Tuesday, February 13, 2007

Food for thought

I recently discovered some new blogs that focus more on transracial adoption and on ethics in adoption. Through one of these blogs (which I can't find right now, aacck!) I found this editorial:


It is a great piece questioning why more whites don't adopt tranracially. As a social psychologist, I was particularly drawn to the very first sentence:
Whenever I see a white couple with an Asian or Hispanic child, I can't help wondering whether adoption -- like the personal ads -- is one of the last areas of American life where naked expressions of racial preference are acceptable.
This idea of implicit racism is I think, one of my biggest objections to how the private adoption world works. I think there are probably plenty of high minded, liberal, "anti-racist" whites who exclude African Americans from the potential pool of adoptable babies, and that really, really bothers me.

Don't get me wrong, I'm not advocating for these people to take African American babies - perhaps the only thing worse than not being adopted by a subtley racist white person is *being* adopted by one - but I'm not sure they should be allowed to enter the adoption arena at all. Really, I'm not sure what the answer is I just know that it makes me quesy to think about it.


reklaws@insightbb.com said...

Speaking as an open minded liberal white person...

I will say that initially when we began the adoption journey, I thought it would possibly be unfair for us to adopt a black or biracial child. We lived in a tiny town in "The Heartland" in a place where I had neighbors who flew rebel flags and Klan propaganda was passed out freely through town. I still contend that if we lived in that town or one similar to it, that I would not adopt a child of another race due to the fairness to the child. Others can be incredibly cruel.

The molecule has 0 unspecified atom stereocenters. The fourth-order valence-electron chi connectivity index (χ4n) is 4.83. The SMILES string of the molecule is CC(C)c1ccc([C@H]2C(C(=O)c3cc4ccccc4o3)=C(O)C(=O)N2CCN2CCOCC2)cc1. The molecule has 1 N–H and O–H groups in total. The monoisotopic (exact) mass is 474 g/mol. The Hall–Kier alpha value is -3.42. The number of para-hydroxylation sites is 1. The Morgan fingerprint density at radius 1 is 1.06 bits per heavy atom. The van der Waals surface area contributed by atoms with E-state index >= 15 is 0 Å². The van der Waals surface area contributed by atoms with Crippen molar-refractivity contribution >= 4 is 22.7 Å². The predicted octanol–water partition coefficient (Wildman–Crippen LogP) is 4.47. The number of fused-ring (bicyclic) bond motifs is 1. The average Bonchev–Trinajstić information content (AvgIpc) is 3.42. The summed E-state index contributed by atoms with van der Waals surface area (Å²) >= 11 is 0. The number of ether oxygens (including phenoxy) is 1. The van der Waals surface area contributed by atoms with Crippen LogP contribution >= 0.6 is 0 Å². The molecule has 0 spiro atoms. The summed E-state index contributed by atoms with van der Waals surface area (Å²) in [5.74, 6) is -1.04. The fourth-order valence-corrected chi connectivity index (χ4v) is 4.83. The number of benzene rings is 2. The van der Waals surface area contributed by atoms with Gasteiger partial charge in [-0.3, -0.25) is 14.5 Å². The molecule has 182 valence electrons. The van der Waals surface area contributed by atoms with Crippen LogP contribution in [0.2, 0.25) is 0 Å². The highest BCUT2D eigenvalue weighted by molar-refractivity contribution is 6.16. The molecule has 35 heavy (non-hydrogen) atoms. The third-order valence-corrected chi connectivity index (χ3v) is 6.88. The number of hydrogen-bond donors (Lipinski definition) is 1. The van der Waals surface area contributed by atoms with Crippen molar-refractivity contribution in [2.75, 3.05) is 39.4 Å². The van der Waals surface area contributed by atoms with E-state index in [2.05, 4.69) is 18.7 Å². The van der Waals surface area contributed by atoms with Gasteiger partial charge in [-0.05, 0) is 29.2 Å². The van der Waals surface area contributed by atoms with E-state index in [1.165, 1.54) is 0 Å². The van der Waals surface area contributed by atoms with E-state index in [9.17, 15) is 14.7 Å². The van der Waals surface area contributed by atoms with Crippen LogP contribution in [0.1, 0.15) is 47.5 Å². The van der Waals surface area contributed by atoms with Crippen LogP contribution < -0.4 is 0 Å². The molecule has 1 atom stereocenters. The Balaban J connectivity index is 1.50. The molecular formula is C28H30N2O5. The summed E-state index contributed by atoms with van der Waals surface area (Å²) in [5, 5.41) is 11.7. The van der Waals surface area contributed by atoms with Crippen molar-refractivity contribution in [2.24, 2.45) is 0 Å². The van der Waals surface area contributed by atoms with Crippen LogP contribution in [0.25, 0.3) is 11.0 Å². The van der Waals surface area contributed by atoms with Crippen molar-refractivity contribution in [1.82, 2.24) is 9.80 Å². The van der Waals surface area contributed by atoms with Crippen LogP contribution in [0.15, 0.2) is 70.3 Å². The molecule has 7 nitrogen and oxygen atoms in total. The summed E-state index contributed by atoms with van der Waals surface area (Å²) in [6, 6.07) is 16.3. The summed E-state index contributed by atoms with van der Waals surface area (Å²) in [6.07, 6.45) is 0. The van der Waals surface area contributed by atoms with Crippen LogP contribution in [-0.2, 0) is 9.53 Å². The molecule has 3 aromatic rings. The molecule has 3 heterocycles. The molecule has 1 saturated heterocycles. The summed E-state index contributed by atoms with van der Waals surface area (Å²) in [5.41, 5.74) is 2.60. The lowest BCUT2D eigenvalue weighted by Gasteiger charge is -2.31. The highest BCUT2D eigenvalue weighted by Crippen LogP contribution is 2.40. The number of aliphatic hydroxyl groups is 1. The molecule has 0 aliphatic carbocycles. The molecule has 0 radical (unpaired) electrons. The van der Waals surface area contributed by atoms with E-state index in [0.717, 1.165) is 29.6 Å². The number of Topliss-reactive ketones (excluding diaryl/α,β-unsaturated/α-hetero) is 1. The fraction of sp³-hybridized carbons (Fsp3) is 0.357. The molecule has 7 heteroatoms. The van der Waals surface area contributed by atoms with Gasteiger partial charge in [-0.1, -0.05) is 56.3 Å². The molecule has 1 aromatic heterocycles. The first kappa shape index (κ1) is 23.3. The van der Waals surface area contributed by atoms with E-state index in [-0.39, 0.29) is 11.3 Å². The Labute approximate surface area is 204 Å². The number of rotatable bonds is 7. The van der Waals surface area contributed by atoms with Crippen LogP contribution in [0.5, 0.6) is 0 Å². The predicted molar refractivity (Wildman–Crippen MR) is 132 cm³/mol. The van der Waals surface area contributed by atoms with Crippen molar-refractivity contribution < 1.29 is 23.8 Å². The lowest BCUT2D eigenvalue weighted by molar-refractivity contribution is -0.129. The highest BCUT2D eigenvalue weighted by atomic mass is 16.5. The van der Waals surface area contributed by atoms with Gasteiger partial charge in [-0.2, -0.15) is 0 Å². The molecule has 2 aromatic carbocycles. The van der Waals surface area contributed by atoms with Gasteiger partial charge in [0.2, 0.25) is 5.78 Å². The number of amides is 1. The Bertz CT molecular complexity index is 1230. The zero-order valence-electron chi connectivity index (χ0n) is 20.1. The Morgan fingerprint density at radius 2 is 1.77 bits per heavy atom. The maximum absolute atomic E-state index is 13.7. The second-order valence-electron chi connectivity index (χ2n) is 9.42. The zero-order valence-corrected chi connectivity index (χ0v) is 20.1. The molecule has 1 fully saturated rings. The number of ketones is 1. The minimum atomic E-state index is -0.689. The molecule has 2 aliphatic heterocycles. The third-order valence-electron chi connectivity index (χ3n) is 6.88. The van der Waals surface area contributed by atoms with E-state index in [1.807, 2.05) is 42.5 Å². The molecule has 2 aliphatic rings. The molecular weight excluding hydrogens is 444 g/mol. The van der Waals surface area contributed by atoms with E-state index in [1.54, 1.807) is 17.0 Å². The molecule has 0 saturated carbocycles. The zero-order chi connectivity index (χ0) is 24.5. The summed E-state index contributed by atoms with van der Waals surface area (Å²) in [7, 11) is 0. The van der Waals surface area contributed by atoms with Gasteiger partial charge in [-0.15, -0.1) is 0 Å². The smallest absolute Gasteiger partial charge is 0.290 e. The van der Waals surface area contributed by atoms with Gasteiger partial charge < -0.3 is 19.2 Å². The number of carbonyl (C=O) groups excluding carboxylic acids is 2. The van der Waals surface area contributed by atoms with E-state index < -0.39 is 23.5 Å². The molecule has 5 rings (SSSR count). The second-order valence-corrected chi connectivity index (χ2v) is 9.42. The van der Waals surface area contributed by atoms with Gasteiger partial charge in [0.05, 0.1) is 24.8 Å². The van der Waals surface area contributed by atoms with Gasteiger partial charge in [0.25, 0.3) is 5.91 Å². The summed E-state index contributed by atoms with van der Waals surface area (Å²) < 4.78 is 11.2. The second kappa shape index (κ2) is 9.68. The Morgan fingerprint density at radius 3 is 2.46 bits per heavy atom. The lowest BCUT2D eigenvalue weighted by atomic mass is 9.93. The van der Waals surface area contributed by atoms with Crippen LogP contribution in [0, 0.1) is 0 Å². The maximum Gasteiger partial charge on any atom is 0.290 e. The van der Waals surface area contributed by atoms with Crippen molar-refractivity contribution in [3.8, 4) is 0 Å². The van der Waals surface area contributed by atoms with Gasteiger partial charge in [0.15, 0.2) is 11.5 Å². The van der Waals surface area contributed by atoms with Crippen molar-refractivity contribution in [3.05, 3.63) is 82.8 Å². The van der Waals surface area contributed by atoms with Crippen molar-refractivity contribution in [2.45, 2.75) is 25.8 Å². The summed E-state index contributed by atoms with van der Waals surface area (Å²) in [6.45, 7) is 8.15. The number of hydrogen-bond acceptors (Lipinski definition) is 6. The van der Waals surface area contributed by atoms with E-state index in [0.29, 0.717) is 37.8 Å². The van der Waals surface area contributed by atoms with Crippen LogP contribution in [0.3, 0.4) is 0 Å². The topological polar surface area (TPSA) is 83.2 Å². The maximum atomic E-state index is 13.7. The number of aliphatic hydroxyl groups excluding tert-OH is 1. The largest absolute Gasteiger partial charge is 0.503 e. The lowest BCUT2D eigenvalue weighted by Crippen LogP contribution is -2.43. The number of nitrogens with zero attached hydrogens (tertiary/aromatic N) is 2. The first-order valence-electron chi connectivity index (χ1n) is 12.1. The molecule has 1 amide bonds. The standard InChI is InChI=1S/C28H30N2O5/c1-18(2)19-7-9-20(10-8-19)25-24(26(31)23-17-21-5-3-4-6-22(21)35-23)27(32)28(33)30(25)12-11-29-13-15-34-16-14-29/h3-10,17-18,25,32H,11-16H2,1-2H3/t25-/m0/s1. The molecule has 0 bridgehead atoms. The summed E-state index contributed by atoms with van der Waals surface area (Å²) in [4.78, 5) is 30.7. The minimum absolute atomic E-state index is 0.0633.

We finally moved due to having trouble with having some friends of our harassed when they visited because the had a rainbow flag on their car. Being that my one prepubescent son is beginning to identify as gay we chose to get the hell out of there!

Now that I live in a far more liberal college town, I would think nothing of it...

Amanda said...

This is a great point. Sometimes there are situational constraints that would make it difficult. I know some people say they wouldn't mind but their families would strongly object. Though I have to admit I think of that as more a cop out than anything else.

But I can imagine how it wouldn't be fair to put a child in an environment that would be totally hostile to them. Thanks for the comment.